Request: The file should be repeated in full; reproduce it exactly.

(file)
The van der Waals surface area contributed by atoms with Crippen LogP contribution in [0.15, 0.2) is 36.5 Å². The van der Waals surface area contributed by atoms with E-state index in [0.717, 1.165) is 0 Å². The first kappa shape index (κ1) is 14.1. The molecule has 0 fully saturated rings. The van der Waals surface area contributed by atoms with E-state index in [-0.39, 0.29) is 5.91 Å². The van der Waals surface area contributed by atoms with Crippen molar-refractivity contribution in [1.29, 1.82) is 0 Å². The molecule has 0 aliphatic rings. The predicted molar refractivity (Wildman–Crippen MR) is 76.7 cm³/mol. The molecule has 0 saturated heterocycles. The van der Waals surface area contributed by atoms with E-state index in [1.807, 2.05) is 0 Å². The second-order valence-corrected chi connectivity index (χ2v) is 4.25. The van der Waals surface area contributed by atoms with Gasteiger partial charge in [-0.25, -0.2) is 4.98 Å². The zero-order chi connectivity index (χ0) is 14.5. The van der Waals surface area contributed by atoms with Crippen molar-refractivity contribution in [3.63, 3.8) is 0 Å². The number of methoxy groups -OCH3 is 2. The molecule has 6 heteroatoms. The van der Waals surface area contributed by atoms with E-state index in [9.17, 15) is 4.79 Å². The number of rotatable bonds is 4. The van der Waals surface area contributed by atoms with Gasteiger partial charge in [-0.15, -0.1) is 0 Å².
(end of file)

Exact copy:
The van der Waals surface area contributed by atoms with Crippen LogP contribution in [0.15, 0.2) is 36.5 Å². The van der Waals surface area contributed by atoms with E-state index in [0.717, 1.165) is 0 Å². The first kappa shape index (κ1) is 14.1. The molecule has 0 fully saturated rings. The van der Waals surface area contributed by atoms with E-state index in [-0.39, 0.29) is 5.91 Å². The van der Waals surface area contributed by atoms with Crippen molar-refractivity contribution in [1.29, 1.82) is 0 Å². The molecule has 0 aliphatic rings. The predicted molar refractivity (Wildman–Crippen MR) is 76.7 cm³/mol. The molecule has 0 saturated heterocycles. The van der Waals surface area contributed by atoms with E-state index in [1.807, 2.05) is 0 Å². The second-order valence-corrected chi connectivity index (χ2v) is 4.25. The van der Waals surface area contributed by atoms with Gasteiger partial charge in [-0.25, -0.2) is 4.98 Å². The zero-order chi connectivity index (χ0) is 14.5. The van der Waals surface area contributed by atoms with Crippen molar-refractivity contribution in [3.63, 3.8) is 0 Å². The number of methoxy groups -OCH3 is 2. The molecule has 6 heteroatoms. The van der Waals surface area contributed by atoms with E-state index in [9.17, 15) is 4.79 Å². The number of rotatable bonds is 4. The van der Waals surface area contributed by atoms with Gasteiger partial charge in [-0.15, -0.1) is 0 Å².